E-commerce companies see opportunity in expanding along ‘Belt and Road’
B&R meets B2C
Published: Apr 16, 2017 07:18 PM

Chinese e-commerce companies are beefing up payment and logistics services in countries and regions along China's "One Belt and One Road" (B&R) initiative, helping to both promote the government's plans for the initiative and expand the companies' own customer bases. Alibaba, through its global retail site AliExpress, has been among the most active companies expanding along the B&R. Alibaba founder Jack Ma Yun proposed creating a private-sector Electronic World Trade Platform to specifically support the initiative. But just because Chinese companies are eager to expand abroad doesn't mean that oversea countries are ready for them.

Photo: IC


Graphics: GT

Li Guibin remembers feeling both "excitement and anxiety" the first time his company sold products directly to Russian customers online. Li is Chief Operating Officer of the Beijing-based women's apparel company Zhong Ding Tai Feng.

The year was 2015. Zhong Ding Tai Feng had received more than 2,000 orders from Russian buyers in the first hour of the "Double 11" mega sale on November 11 through AliExpress, Alibaba's global retail site.

Li was excited about the volume of the sales, but anxious about their execution. It took more than an hour for many customers to pay for their purchases as a flood of orders paralyzed the shopping platform and overwhelmed Russia's banking system, Li told the Global Times on Wednesday.

It was then that Li realized that some countries were unprepared for cross-border e-commerce.

Since then, however, things have got better. In early 2016, Alibaba's in-house payment unit formed an alliance with the Russian bank VTB to offer a reliable shopping experience for Russian consumers.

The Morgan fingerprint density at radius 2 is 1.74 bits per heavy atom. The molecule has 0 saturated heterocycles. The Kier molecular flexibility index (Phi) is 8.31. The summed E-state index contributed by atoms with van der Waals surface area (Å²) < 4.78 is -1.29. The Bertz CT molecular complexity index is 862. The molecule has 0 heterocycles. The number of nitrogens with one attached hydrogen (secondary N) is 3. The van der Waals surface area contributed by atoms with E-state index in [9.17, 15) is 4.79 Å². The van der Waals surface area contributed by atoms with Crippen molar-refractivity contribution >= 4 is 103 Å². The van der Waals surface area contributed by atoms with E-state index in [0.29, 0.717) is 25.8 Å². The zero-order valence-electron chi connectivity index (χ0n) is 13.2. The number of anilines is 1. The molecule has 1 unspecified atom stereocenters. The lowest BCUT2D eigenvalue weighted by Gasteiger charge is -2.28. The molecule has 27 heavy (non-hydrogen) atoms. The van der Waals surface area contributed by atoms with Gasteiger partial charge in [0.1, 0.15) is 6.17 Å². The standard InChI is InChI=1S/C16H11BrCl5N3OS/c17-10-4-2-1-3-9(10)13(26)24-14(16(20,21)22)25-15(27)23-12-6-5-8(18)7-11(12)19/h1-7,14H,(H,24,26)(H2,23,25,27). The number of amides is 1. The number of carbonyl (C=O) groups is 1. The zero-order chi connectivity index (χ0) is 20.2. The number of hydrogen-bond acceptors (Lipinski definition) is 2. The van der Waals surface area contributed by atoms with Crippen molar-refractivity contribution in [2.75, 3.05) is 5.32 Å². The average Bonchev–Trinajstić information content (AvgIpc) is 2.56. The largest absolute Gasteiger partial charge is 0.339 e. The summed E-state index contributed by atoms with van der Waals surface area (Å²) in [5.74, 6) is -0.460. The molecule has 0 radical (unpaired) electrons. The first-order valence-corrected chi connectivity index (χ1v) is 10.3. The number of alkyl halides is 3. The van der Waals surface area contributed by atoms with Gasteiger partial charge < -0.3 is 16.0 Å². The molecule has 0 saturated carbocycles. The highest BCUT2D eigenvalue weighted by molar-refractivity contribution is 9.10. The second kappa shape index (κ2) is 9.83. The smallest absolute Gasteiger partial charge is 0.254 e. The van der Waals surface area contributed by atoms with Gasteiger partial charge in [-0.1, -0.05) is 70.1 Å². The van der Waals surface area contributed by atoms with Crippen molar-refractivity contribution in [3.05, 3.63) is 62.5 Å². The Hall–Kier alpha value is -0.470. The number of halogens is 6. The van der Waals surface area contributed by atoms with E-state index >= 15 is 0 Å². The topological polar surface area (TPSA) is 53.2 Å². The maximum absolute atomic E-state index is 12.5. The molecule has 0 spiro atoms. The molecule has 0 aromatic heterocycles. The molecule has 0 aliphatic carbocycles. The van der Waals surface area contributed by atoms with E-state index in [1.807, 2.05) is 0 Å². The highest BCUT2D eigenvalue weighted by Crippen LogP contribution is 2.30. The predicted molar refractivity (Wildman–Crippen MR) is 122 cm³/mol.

"Russia's banking system processed 15,000 of our orders without a hitch during 2016's Double 11 shopping festival," Li said.

The figure was double the number of sales the system handled in 2015, he noted.

The improvements in Russia are just some of the advances that Chinese e-commerce platforms have helped facilitate to smooth out transactions with countries and regions involved in China's "One Belt and One Road" (B&R) initiative.

The B&R initiative span 65 countries and regions, connecting 4.4 billion people and representing about 40 percent of global GDP, according a report by the World Bank. 

Following the 'Belt and Road'

In 2013, Chinese President Xi Jinping proposed the B&R initiative to create a trade and infrastructure network connecting Asia with Europe and Africa.

AliExpress aims to build a "Cyber Silk Road" in line with the initiative, the company stated in a press release to the Global Times on April 10.

Speaking at the St Petersburg International Economic Forum in Russia in 2016, Alibaba's founder Jack Ma Yun said the most important regions for his company were those along the B&R route.

Apart from Russia, Alibaba has also formed partnerships with Kazakhstan, Singapore, Spain and countries in Southeast Asia to improve logistics and payment services.

In early 2016, Ma proposed establishing an Electronic World Trade Platform (eWTP), which he called a private-sector initiative to support the B&R.

In its latest step toward creating the eWTP, Alibaba announced on March 23 that it planned to set up its first digital free trade zone outside its home market in Malaysia. The digital free trade zone would, with support from the Malaysian government, seek to improve logistics and financial services to boost trade and e-commerce across borders.